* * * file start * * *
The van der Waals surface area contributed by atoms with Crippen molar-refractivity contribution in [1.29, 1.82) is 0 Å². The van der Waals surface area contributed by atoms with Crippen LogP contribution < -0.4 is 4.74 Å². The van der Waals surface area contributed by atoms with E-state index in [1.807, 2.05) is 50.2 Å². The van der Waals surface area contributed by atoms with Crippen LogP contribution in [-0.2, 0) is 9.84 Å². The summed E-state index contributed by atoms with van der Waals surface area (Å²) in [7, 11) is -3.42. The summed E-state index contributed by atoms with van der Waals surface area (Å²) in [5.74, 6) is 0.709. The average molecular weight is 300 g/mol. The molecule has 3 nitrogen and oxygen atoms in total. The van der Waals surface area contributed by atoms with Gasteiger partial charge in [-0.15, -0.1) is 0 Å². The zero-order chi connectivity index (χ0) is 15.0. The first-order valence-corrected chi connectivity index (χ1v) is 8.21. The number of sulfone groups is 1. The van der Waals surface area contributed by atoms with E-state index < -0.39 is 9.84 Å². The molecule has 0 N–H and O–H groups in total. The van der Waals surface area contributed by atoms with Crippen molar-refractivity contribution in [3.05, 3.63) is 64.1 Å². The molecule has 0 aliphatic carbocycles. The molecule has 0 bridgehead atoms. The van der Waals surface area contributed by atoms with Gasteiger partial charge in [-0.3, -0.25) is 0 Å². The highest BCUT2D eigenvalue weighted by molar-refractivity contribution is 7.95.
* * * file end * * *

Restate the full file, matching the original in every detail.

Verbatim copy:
The van der Waals surface area contributed by atoms with Crippen molar-refractivity contribution in [1.29, 1.82) is 0 Å². The van der Waals surface area contributed by atoms with Crippen LogP contribution < -0.4 is 4.74 Å². The van der Waals surface area contributed by atoms with E-state index in [1.807, 2.05) is 50.2 Å². The van der Waals surface area contributed by atoms with Crippen LogP contribution in [-0.2, 0) is 9.84 Å². The summed E-state index contributed by atoms with van der Waals surface area (Å²) in [7, 11) is -3.42. The summed E-state index contributed by atoms with van der Waals surface area (Å²) in [5.74, 6) is 0.709. The average molecular weight is 300 g/mol. The molecule has 3 nitrogen and oxygen atoms in total. The van der Waals surface area contributed by atoms with Gasteiger partial charge in [-0.15, -0.1) is 0 Å². The zero-order chi connectivity index (χ0) is 15.0. The first-order valence-corrected chi connectivity index (χ1v) is 8.21. The number of sulfone groups is 1. The van der Waals surface area contributed by atoms with E-state index < -0.39 is 9.84 Å². The molecule has 0 N–H and O–H groups in total. The van der Waals surface area contributed by atoms with Crippen molar-refractivity contribution in [3.05, 3.63) is 64.1 Å². The molecule has 0 aliphatic carbocycles. The molecule has 0 bridgehead atoms. The van der Waals surface area contributed by atoms with Gasteiger partial charge in [-0.3, -0.25) is 0 Å². The highest BCUT2D eigenvalue weighted by molar-refractivity contribution is 7.95.